Monday, 13 October 2008

Bhutan : The other side of the conservation coin

13 October, 2008 - Of late, cattle herders of Merak and Sakteng have been looking for a solution to a new problem that they say could slowly threaten their livelihood.

Yak and cattle herders in the remote dungkhag say that their pastureland is slowly shrinking after a huge portion of it was absorbed by the 650 sq km Sakteng wildlife sanctuary.

Herders say that, because of the sanctuary, clearing of forest for pastureland had also been stopped. The problem is not so much disallowing felling of trees as the fast spreading forest coverage, according to herders. “Our pastureland grazed for centuries is fast shrinking,” said a farmer, Wangda, at a meeting with forestry officials last month.

“The juniper trees, if not controlled, grow and spread very fast,” said Wangda. Herders lopping branches were also levied fines by forestry authorities. Recently, as a part of land management and forestation programmes, the park has also planted trees.

“Our animals are our only means of survival. If they don’t survive, then we’ve nothing left,” said a villager at the meeting. “How will we survive if the pastures continue to become smaller with each passing month?”

Brokpas (highlanders) of Merak and Sakteng feel that the conservation plan has become a double-edged sword for sheep and yak rearing families. Also, with forest coverage increasing, livestock is more exposed to predators, according to brokpas.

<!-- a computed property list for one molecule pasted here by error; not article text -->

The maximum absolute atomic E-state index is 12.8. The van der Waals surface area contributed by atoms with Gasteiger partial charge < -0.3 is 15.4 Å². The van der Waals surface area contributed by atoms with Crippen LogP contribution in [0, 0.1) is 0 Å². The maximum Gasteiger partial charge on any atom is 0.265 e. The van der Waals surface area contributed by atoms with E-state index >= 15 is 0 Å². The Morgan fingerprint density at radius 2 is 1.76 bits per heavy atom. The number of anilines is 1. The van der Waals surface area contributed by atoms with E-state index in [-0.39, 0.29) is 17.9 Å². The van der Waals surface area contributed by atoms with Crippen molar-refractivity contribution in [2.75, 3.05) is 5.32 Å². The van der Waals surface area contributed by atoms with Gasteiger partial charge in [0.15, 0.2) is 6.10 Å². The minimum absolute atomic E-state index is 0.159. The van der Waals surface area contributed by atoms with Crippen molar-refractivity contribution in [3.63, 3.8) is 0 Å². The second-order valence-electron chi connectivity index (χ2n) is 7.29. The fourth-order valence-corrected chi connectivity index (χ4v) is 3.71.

Sakteng brokpas said that more than 20 sheep were snatched recently from their sheds at night by wild animals, mostly wild dogs and bears.

Dorji Tshering, 32, from Merak, has lost half his flock to fara (wild dogs) and bears. “The bears even come close to homes and take away sheep. We can’t do anything,” he said.

Norbu Wangdi, 36, who lost nine sheep, said that the fara and bears were everywhere. “I’ve lost three sheep from the village and six at the nobrangsa (area where livestock are kept, especially in the jungle). The fara come in groups and, once they attack, they kill more than one at a time,” he said.

Although no research has been done, herders claim that the wild animal population has increased because of increasing forest coverage. “While our pastures are becoming smaller, wild animals are coming nearer our villages,” said a brokpa.

The park office earlier compensated livestock killed by tiger and bears but, since last year, compensation was only given for animals killed by tigers.

The Sakteng gup, Phurba Wangdi, said that, because of the change in compensation, villagers do not report attacks by predators on their livestock. “There are attacks by leopards, bears and fara on horses, sheep and yaks, but the reports are very few,” said the gup.

“Tiger attack is almost non existent, so we should also be compensated for other wild animal attacks,” said a villager.

Villagers say that bear attacks have increased in recent years. Herding cattle or travelling alone has become difficult with frequent attack from bears, according to villagers. Laydra, 42, from Merak, nearly lost his right eye when a bear attacked him in July last year. Pema Wangchuk, 32, from the same village was also attacked but escaped without injury.

Forest officials, however, said that wild animal attacks increased because villagers were hunting them, which could have disturbed their food chain.

Records with officials show that between 2007 and 2008, more than 20 traps were found and destroyed in Merak range alone. The risungpa (local forest guard), Tashi Phuntsho, said that villagers still hunt bears, musk deer, and other small wild animals despite strict vigilance by park officials.

“Hunters have even moved deep into forests to set traps,” said the deputy ranger, Jambay Dendup, of the Merak Park range.

They said that locating animal sheds amidst thick forests also made livestock vulnerable to predators.

By Tshering Palden

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